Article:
In 2000 my consultant managed to get me onto a trial of infliximab, a new anti-TNF (anti-tumour necrosis factor) drug, at Guy’s Hospital in London. I was desperate. Nothing had worked for me and only the steroids were enabling me to function at all. Within an hour and a half of receiving the first infusion, I could feel a positive difference. I wasn’t so stiff and painful. I could see a glimmer of hope that maybe things could be different, and after four months of taking the drug I was getting my life back. At the end of the trial I was devastated to be taken off the drug and told I wouldn’t be able to get it because no one would fund it. I found this incredible, and it took six months of fighting to get myself back on treatment.
The impact on my life
It took me a long time to come to terms with the impact of rheumatoid arthritis on my life. I used to be very active: I danced, rode horses, did snow and water skiing, played tennis, and loved walking, but bit by bit I was having to give up all these things. When I couldn’t wear heels any longer I had to change my whole wardrobe to accommodate shoes I didn’t like. I put off applying for a blue badge because I couldn’t face being referred to as disabled. My arthritis has affected not just me, but my family. Every time I went into hospital for more surgery, my young daughter used to think that I was going to die, and we always had to spend time consoling and reassuring her that I really was going to come home again.
Since 2000 I have had posterior and anterior cervical spine fusion of C4 and C5, both elbows replaced, a left total knee replacement, right hip replacement, triple arthrodesis to my left foot, both ankles replaced, and reconstruction of my left foot and ankle. I have also had iritis, which has left me unable to see out of my right eye. I am due to have a vitrectomy on this eye in the hope that once the debris caused by the inflammation has been removed, a contact lens may enable me to see more clearly. I do hope so as the lack of vision in that eye interferes with the good sight in my other eye, which I pray will remain. The thought of this happening in my good eye is something that I cannot contemplate; it would be devastating.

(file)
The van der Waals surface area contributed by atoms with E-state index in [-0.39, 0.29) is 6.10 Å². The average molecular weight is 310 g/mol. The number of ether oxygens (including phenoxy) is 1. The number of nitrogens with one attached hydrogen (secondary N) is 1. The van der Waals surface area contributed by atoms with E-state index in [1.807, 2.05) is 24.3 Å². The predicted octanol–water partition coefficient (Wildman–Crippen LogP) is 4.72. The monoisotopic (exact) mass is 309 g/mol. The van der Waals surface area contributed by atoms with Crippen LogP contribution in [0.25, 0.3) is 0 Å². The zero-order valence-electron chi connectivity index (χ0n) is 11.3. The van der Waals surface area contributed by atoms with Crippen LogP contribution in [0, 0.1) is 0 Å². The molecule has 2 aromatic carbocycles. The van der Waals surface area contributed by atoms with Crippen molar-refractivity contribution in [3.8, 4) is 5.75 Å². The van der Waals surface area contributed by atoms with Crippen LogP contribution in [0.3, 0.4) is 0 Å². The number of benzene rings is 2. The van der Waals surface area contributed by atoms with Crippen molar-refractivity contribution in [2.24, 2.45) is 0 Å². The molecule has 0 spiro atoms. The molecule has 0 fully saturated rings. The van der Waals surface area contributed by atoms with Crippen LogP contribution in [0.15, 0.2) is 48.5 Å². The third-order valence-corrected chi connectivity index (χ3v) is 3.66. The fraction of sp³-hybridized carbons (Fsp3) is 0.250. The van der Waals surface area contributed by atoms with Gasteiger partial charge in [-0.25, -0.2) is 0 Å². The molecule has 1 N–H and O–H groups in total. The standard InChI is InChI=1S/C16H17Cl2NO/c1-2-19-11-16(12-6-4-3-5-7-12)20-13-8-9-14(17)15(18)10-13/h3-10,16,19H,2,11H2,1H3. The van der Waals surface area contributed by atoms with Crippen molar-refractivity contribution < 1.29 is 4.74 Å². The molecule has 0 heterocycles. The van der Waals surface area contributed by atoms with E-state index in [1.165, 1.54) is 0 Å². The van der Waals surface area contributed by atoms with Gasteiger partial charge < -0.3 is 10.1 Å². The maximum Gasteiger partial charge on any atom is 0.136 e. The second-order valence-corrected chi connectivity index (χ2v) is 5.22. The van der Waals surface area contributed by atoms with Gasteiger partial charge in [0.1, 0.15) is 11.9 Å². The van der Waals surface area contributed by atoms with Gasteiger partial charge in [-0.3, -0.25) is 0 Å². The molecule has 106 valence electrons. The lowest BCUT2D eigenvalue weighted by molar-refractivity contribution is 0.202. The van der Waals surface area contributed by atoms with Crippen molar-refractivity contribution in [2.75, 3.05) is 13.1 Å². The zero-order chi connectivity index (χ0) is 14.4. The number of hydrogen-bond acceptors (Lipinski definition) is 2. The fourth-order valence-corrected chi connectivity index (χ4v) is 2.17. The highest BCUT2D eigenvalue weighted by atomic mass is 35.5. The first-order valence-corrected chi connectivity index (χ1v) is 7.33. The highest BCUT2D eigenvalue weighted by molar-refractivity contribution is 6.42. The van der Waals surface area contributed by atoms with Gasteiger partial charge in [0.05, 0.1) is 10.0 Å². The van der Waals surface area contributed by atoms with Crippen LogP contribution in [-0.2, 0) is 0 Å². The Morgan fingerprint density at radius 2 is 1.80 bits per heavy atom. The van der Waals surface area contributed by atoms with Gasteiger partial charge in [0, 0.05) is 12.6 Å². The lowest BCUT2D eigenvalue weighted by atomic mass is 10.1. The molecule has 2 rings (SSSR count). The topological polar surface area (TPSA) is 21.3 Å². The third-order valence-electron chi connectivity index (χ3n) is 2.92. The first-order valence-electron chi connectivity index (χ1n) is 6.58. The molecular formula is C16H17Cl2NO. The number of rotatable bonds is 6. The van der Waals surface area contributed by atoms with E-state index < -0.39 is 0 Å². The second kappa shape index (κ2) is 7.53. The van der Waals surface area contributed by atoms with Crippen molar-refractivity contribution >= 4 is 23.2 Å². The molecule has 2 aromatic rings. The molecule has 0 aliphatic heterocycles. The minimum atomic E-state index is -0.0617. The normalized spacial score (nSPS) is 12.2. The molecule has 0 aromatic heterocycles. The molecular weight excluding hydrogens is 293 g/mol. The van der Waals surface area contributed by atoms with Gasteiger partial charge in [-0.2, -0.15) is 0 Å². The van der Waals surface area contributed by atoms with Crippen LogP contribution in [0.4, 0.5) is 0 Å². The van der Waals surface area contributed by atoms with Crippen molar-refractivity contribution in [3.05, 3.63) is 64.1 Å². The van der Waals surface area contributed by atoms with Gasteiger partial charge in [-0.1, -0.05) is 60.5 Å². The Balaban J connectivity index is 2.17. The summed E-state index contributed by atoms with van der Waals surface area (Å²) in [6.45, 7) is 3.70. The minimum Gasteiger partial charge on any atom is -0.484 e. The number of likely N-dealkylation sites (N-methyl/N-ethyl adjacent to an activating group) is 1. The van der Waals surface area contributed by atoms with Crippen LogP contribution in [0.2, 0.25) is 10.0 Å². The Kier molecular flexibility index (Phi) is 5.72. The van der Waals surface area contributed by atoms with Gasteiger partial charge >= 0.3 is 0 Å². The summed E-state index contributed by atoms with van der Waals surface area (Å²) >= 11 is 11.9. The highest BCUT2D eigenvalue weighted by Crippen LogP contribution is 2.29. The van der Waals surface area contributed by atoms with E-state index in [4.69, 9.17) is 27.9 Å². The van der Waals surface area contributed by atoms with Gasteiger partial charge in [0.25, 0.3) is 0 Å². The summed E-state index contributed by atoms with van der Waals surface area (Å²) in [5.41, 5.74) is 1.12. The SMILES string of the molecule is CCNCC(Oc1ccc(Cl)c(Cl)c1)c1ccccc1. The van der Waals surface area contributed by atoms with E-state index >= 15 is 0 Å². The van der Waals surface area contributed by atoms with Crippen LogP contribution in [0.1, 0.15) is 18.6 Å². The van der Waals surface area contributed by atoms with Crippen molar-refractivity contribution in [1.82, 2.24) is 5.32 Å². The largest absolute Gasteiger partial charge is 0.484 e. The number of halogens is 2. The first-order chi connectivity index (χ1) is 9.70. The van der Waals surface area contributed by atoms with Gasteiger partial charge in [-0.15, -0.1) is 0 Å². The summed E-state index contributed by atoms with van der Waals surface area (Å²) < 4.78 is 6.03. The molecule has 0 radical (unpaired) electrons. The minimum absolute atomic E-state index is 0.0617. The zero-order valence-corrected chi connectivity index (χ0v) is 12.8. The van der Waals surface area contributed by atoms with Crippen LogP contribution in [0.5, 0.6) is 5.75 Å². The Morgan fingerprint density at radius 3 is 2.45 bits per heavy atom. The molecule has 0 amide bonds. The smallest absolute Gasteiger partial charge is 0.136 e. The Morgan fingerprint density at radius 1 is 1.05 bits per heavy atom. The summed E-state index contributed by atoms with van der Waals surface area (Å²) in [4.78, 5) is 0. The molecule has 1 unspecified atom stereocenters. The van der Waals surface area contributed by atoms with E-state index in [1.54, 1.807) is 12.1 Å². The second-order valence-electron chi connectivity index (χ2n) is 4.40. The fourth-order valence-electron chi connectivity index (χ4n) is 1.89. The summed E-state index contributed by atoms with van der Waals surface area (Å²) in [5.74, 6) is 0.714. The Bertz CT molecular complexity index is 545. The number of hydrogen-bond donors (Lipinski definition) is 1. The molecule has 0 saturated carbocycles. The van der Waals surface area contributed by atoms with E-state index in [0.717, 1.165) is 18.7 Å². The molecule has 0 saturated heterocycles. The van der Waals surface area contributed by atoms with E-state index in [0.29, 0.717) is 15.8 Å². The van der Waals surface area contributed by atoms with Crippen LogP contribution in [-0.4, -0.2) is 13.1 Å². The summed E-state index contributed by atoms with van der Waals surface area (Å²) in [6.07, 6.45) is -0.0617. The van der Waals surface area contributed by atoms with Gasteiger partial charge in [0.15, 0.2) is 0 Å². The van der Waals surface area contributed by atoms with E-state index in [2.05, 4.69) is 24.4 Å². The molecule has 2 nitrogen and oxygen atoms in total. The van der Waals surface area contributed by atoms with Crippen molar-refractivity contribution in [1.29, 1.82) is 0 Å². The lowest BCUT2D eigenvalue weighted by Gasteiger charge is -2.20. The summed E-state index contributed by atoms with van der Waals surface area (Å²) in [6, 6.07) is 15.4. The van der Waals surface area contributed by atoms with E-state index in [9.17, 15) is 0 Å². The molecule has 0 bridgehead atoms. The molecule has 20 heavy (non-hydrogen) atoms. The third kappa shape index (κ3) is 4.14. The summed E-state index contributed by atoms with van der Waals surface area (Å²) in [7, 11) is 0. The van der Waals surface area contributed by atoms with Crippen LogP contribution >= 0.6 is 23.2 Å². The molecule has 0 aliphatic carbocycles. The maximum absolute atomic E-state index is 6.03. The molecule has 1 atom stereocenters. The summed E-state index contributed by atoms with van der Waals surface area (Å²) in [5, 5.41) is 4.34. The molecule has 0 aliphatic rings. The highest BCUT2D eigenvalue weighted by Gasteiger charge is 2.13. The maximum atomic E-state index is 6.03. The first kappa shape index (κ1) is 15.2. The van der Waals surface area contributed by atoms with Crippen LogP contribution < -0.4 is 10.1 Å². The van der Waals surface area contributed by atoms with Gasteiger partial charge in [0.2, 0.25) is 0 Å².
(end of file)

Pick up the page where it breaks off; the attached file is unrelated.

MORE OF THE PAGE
A clinician’s perspective
I first met Ailsa when I took over her care in 2002. She had a 20 year history of a severe seronegative inflammatory polyarthritis. This had resulted in widespread joint damage and disability. As with many patients with inflammatory arthritis, Ailsa had been treated with many traditional disease modifying drugs, which had largely failed to suppress her arthritis.
Of all the treatments that Ailsa had previously received, the combination of low dose oral methotrexate plus intravenous infliximab (a TNF-α inhibitor) in the context of a clinical trial had been her most effective treatment. Over the next couple of years she was converted to a higher dose of methotrexate plus adalimumab (a self administered subcutaneous TNF-α inhibitor). This improved control of her arthritis, and she was gradually weaned off her long term oral prednisolone. Despite this improvement the legacy of persistent joint inflammation over more than two decades has necessitated further prosthetic joint surgery over recent years. Ailsa’s management has required close clinical interaction between rheumatologist, specialist nurses, specialist orthopaedic surgeons, and her general practitioner. Access to such a multidisciplinary approach for patients with complex inflammatory arthritis is essential, yet the financial constraints in the NHS make this increasingly difficult to maintain.
The prognosis of patients with rheumatoid arthritis and other inflammatory arthropathies has improved considerably over recent years. Earlier diagnosis, more aggressive treatment with disease modifying drugs (often in combination), and increasing access to biological agents have all contributed to this improvement. Nevertheless, clinical “remission” is not the rule, with many patients still developing progressive deformity and disability.
During my initial consultation with Ailsa in 2002 she mentioned to me how she had recently started the National Rheumatoid Arthritis Society from her own home with the help of a few volunteers. The society is now a prominent and important patient organisation with a national profile. It provides both support and a “mouth piece” for patients with rheumatoid arthritis in this country. These days our outpatient consultations and her surgical procedures are fitted in between her commitments to local, national, or international rheumatology meetings or working parties. The consultations generally start with a discussion of what I can do to help Ailsa with the management of her arthritis, invariably followed by an offer from Ailsa about what the National Rheumatoid Arthritis Society can do to help us and our patients.
There are of course many challenges in working with patients with inflammatory arthritis, particularly an “expert patient” who knows the outcome of the clinical trial or the NICE guidance before you do. However, Ailsa is an example of how an individual with the right personal attributes can use adversity as a motivation for supporting both fellow patients and the healthcare professionals who are privileged to care for them.
Alan Steuer, consultant rheumatologist
National Rheumatoid Arthritis Society
This battle, and the feeling that there was no one to help me, led to my starting the National Rheumatoid Arthritis Society (NRAS) in 2001, with great support from some wonderful rheumatologists. The society operated from my home at first, moving in 2004 and then 2013 to its current offices, where we now have 20 staff. The NRAS is providing valuable services for people with rheumatoid arthritis—I like to think of it as a one-stop shop for people living with the disease—and everyone at the NRAS is dedicated to improving the quality of life for people living with this awful disease.
BMJ 2010;341:c7095 http://www.bmj.com/content/341/bmj.c7095